Note: Audio versions of homilies located here
I love what Jesus says in our Gospel today. He first asks who everyone else says he is. Then he says, “But who do YOU say that I am?” In other words, he is saying, “I want a personal relationship with you.” Then Peter answers and Jesus says, “Great! Now here is my church.” Basically, he says, “You want a relationship with me? Here is my church, my kingdom of love.” It is a heresey of our day that we think we can have Jesus without his Church. St. Joan of Arc said, “All I know is that Jesus and the Catholic Church are the same thing and we shouldn’t complicate the matter.” Jesus is our king, how could we ever hope to have a relationship without his kingdom? You can’t have the king without the kingdom!
But I want to talk about the keys. There’s a lot of jokes out there about St. Peter and his keys. The one I heard most recently was this. Bill Gates gets up to the Pearly Gates and he sees the big “Pearly Gates” sign. He says, “Well, what do you know, even stuff up here is named after me!” A lot of people think that St. Peter is sitting at the gate and when a person dies he has to pass a little exam and then Peter lets them in if they pass. There are a lot of jokes about St Peter and the keys. Those are jokes, not good theology. Peter does not judge us; Jesus Christ does. I really doubt there are any pearly gates and I am certain that it isn’t St Peter who decides who gets in.
The real meaning of the keys is this. I don’t know if you ever watch HGTV. You got six weeks and $30,000…here are the keys. They run into problems, this and that. Then the owners come back and they get their keys back. That’s the story in our first reading. The first reading is about the prime minister in the kingdom of David. When the king was gone, the prime minister ruled until the king returned. Like everything in the OT, it points to a reality Christ would bring about. In this case, it points to Peter and his keys. Jesus is the king, and until the second coming, he has entrusted his keys to the office of the papacy. He has given his keys to St Peter and the 265 popes that have followed him. Pope Francis 266th. That the pope has the keys means that the pope is the primary steward of the Church.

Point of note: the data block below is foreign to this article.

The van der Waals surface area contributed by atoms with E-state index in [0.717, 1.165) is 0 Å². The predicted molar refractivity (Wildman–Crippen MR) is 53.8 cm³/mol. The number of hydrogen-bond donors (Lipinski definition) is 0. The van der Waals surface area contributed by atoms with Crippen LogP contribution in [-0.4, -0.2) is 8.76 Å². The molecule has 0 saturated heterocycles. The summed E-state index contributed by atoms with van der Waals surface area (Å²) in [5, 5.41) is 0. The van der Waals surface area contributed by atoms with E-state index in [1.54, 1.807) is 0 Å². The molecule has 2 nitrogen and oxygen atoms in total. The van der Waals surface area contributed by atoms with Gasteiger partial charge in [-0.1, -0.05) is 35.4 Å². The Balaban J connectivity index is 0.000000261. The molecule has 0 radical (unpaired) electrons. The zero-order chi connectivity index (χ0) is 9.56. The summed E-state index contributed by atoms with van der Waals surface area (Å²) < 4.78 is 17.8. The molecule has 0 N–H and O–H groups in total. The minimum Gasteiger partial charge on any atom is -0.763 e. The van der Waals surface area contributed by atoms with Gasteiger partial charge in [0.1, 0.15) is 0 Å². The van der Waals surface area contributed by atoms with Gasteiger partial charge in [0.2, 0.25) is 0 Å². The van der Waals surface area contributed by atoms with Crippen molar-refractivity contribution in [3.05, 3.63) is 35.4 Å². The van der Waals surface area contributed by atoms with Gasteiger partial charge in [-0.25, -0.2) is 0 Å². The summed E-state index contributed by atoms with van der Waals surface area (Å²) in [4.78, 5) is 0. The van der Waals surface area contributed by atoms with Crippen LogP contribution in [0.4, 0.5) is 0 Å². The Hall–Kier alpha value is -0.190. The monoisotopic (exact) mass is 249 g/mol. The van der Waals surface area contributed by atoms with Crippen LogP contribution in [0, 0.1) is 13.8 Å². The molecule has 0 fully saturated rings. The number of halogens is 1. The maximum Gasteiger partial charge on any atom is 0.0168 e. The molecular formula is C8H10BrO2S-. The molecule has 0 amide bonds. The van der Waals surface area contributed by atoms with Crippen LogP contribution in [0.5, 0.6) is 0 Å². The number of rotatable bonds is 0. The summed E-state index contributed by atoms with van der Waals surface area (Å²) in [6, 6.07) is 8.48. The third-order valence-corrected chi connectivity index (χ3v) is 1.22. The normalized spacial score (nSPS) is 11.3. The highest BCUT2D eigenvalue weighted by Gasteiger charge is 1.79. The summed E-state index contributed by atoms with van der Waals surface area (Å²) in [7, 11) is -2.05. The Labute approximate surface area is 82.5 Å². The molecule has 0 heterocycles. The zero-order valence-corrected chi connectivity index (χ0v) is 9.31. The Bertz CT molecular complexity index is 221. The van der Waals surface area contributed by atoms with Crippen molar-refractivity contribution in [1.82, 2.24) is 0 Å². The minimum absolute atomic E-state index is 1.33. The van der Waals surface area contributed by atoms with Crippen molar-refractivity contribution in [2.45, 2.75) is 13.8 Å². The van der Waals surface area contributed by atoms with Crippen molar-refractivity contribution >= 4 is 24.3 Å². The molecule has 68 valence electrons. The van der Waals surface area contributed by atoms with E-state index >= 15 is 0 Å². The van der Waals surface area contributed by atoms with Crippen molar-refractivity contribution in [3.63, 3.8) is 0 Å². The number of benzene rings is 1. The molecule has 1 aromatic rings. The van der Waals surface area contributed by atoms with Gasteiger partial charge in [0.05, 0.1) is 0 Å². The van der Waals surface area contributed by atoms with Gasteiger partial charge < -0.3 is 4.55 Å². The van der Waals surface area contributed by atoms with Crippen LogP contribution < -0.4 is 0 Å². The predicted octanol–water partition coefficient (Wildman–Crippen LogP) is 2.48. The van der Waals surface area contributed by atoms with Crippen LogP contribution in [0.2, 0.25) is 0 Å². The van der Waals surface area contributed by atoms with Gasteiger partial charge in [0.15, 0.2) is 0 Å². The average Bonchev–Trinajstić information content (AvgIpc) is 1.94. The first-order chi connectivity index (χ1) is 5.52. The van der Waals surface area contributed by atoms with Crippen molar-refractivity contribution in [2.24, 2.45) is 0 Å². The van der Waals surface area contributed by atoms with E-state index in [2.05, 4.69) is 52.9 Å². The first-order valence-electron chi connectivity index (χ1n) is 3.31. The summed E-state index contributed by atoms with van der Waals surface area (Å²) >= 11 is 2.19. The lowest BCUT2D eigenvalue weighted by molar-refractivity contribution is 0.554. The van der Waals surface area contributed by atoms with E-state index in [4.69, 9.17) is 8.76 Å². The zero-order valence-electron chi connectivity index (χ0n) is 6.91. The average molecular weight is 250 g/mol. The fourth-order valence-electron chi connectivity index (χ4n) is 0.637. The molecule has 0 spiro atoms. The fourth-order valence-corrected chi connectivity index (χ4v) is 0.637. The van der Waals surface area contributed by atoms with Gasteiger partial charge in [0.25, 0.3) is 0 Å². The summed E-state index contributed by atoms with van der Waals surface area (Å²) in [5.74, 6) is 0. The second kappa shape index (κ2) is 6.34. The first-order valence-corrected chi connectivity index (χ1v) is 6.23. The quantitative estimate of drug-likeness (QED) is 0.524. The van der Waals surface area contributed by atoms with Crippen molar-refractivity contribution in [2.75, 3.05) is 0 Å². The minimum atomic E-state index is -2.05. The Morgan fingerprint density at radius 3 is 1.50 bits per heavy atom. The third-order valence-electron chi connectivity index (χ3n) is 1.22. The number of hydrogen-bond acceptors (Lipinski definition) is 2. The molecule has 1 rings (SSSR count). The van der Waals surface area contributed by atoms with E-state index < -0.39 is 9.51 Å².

Now St. Peter in art is depicted with two keys: one silver and one gold. The silver keys represent the temporal things, the things of the earth. Frankly, the pope is in charge of a lot of earthly things. He runs a country. He oversees a lot of money, the earthly treasure. But the gold keys are a sign of the heavenly treasure, of which the pope is also the steward. The gold is the mysteries of the Lord, the dogma of the Church, things we believe are right and wrong—which do not and cannot change. The CCC opens with the line: “Guarding the deposit of faith is the mission which the Lord entrusted to his Church.”
So the pope is the primary steward of the earthly things and the temporal things. It is the same for bishops and dioceses and even priests and parishes. When I became the administrator of this parish, I got a letter assigned to watch out for the spiritual and temporal wellbeing of the parish. That’s why we have a finance committee. I systematically avoided…
But we have to take care of the physical, earthly things first. We see this with Jesus. People came to him because they were sick, hungry. Then he worked the miracle. Then he taught them the way to heaven. For us in the parish: if we can’t take care of the things of the world, how can we be trusted with the divine ministries? If the Church is not responsible with earthly things—if our buildings are falling down, the places are going to pot, the budget is unbalanced—how can we be trusted with the more precious things.
The same with parents: we know the most important thing a parent can do is give their child Jesus; in doing that you give them everything! Teach them about the faith, but you also have to clothe and feed them. If you mistreat the kids, how will they ever believe what you say?
And that’s the point: we all share in the stewardship that comes with the keys. We all share in the stewardship……not just the pope. We have a role to play in the taking care of things until Jesus returns. While we celebrate the papacy and its importance, it is true what Sr Joan writes in her column this weekend: in some ways, we all have the keys. God counts on all of us to take care of the physical and spiritual wellbeing of our families—that is, our domestic churches—and our parish church.
There is another meaning of the keys. It became real to me when I left Greenwood, which was an emotional thing as you can imagine. Msgr told me at our last lunch together, “Michael, keep your keys.” Which means, I think, that I am always welcome there. That we all have a share in the keys to the Kingdom Jesus came to build—which we call the Catholic Church—means that we are always welcome here, we always have a home here. Everyone! The doors to Mother Church are open wide, our job is to keep the place nice inside and then go get the world to walk in.